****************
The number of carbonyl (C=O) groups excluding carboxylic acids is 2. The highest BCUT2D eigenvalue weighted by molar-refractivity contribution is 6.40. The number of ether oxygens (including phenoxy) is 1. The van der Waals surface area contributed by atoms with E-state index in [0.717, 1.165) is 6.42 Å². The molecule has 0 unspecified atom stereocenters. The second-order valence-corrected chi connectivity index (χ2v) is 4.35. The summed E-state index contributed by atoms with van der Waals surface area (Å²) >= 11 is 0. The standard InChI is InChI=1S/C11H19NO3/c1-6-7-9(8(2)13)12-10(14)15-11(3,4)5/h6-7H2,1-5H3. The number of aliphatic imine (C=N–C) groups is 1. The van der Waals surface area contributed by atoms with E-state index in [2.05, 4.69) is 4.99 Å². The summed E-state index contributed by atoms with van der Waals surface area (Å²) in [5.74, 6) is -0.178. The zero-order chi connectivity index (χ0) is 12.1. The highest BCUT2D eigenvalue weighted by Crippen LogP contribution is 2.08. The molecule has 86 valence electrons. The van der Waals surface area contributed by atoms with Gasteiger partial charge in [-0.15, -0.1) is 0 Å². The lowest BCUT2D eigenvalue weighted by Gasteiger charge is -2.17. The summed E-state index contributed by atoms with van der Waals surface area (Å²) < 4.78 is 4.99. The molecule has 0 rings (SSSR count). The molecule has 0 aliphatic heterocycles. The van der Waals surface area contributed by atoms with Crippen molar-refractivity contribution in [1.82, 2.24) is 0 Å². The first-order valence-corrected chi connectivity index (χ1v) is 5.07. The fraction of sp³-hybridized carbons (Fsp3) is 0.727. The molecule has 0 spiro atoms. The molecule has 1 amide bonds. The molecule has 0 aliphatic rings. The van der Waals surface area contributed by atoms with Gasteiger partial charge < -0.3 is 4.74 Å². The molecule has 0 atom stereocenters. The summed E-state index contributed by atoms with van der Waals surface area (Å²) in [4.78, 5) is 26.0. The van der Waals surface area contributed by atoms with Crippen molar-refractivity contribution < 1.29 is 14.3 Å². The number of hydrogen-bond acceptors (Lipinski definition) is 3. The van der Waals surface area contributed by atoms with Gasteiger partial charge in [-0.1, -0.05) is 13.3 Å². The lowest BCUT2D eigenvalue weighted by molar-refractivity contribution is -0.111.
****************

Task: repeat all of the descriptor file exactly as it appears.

The number of carbonyl (C=O) groups excluding carboxylic acids is 2. The highest BCUT2D eigenvalue weighted by molar-refractivity contribution is 6.40. The number of ether oxygens (including phenoxy) is 1. The van der Waals surface area contributed by atoms with E-state index in [0.717, 1.165) is 6.42 Å². The molecule has 0 unspecified atom stereocenters. The second-order valence-corrected chi connectivity index (χ2v) is 4.35. The summed E-state index contributed by atoms with van der Waals surface area (Å²) >= 11 is 0. The standard InChI is InChI=1S/C11H19NO3/c1-6-7-9(8(2)13)12-10(14)15-11(3,4)5/h6-7H2,1-5H3. The number of aliphatic imine (C=N–C) groups is 1. The van der Waals surface area contributed by atoms with E-state index in [2.05, 4.69) is 4.99 Å². The summed E-state index contributed by atoms with van der Waals surface area (Å²) in [5.74, 6) is -0.178. The zero-order chi connectivity index (χ0) is 12.1. The highest BCUT2D eigenvalue weighted by Crippen LogP contribution is 2.08. The molecule has 86 valence electrons. The van der Waals surface area contributed by atoms with Gasteiger partial charge in [-0.15, -0.1) is 0 Å². The lowest BCUT2D eigenvalue weighted by Gasteiger charge is -2.17. The summed E-state index contributed by atoms with van der Waals surface area (Å²) < 4.78 is 4.99. The molecule has 0 rings (SSSR count). The molecule has 0 aliphatic heterocycles. The van der Waals surface area contributed by atoms with Crippen molar-refractivity contribution in [1.82, 2.24) is 0 Å². The first-order valence-corrected chi connectivity index (χ1v) is 5.07. The fraction of sp³-hybridized carbons (Fsp3) is 0.727. The molecule has 0 spiro atoms. The molecule has 1 amide bonds. The molecule has 0 aliphatic rings. The van der Waals surface area contributed by atoms with Gasteiger partial charge < -0.3 is 4.74 Å². The molecule has 0 atom stereocenters. The summed E-state index contributed by atoms with van der Waals surface area (Å²) in [4.78, 5) is 26.0. The van der Waals surface area contributed by atoms with Crippen molar-refractivity contribution < 1.29 is 14.3 Å². The number of hydrogen-bond acceptors (Lipinski definition) is 3. The van der Waals surface area contributed by atoms with Gasteiger partial charge in [-0.1, -0.05) is 13.3 Å². The lowest BCUT2D eigenvalue weighted by molar-refractivity contribution is -0.111.